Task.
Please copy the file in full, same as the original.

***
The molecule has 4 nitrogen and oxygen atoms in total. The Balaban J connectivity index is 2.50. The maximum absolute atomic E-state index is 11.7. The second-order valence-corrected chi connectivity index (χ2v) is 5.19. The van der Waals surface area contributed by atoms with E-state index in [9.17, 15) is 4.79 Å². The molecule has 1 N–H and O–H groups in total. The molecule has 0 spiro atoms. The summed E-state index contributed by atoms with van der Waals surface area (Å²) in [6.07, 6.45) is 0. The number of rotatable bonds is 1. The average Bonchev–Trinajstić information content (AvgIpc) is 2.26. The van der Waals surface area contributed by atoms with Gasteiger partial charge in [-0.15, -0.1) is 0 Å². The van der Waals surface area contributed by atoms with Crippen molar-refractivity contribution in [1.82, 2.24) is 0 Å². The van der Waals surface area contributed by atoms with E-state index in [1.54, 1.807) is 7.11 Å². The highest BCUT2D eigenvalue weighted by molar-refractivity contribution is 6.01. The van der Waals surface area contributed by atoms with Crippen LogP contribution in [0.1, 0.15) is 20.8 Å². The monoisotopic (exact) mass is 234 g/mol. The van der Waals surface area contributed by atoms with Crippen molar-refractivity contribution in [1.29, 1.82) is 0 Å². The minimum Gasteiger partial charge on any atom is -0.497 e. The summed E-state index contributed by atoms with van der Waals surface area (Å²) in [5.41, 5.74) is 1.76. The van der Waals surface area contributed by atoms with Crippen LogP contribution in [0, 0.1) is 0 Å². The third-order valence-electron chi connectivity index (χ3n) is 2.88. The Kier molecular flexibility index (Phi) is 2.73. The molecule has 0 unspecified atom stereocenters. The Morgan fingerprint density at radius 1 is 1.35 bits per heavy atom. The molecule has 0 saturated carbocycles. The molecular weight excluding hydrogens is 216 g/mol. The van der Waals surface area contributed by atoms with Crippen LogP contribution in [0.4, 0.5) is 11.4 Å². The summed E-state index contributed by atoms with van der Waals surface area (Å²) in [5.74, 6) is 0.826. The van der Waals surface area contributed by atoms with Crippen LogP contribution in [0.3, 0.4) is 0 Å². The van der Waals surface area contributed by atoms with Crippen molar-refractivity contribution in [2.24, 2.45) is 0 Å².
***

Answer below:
The molecule has 4 nitrogen and oxygen atoms in total. The Balaban J connectivity index is 2.50. The maximum absolute atomic E-state index is 11.7. The second-order valence-corrected chi connectivity index (χ2v) is 5.19. The van der Waals surface area contributed by atoms with E-state index in [9.17, 15) is 4.79 Å². The molecule has 1 N–H and O–H groups in total. The molecule has 0 spiro atoms. The summed E-state index contributed by atoms with van der Waals surface area (Å²) in [6.07, 6.45) is 0. The number of rotatable bonds is 1. The average Bonchev–Trinajstić information content (AvgIpc) is 2.26. The van der Waals surface area contributed by atoms with Gasteiger partial charge in [-0.15, -0.1) is 0 Å². The van der Waals surface area contributed by atoms with Crippen molar-refractivity contribution in [1.82, 2.24) is 0 Å². The van der Waals surface area contributed by atoms with E-state index in [1.54, 1.807) is 7.11 Å². The highest BCUT2D eigenvalue weighted by molar-refractivity contribution is 6.01. The van der Waals surface area contributed by atoms with Crippen LogP contribution in [0.1, 0.15) is 20.8 Å². The monoisotopic (exact) mass is 234 g/mol. The van der Waals surface area contributed by atoms with Crippen molar-refractivity contribution in [1.29, 1.82) is 0 Å². The minimum Gasteiger partial charge on any atom is -0.497 e. The summed E-state index contributed by atoms with van der Waals surface area (Å²) in [5.41, 5.74) is 1.76. The van der Waals surface area contributed by atoms with Crippen LogP contribution in [0, 0.1) is 0 Å². The third-order valence-electron chi connectivity index (χ3n) is 2.88. The Kier molecular flexibility index (Phi) is 2.73. The molecule has 0 unspecified atom stereocenters. The Morgan fingerprint density at radius 1 is 1.35 bits per heavy atom. The molecule has 0 saturated carbocycles. The molecular weight excluding hydrogens is 216 g/mol. The van der Waals surface area contributed by atoms with Crippen LogP contribution in [0.4, 0.5) is 11.4 Å². The summed E-state index contributed by atoms with van der Waals surface area (Å²) in [5.74, 6) is 0.826. The van der Waals surface area contributed by atoms with Crippen LogP contribution in [0.3, 0.4) is 0 Å². The van der Waals surface area contributed by atoms with Crippen molar-refractivity contribution in [2.24, 2.45) is 0 Å².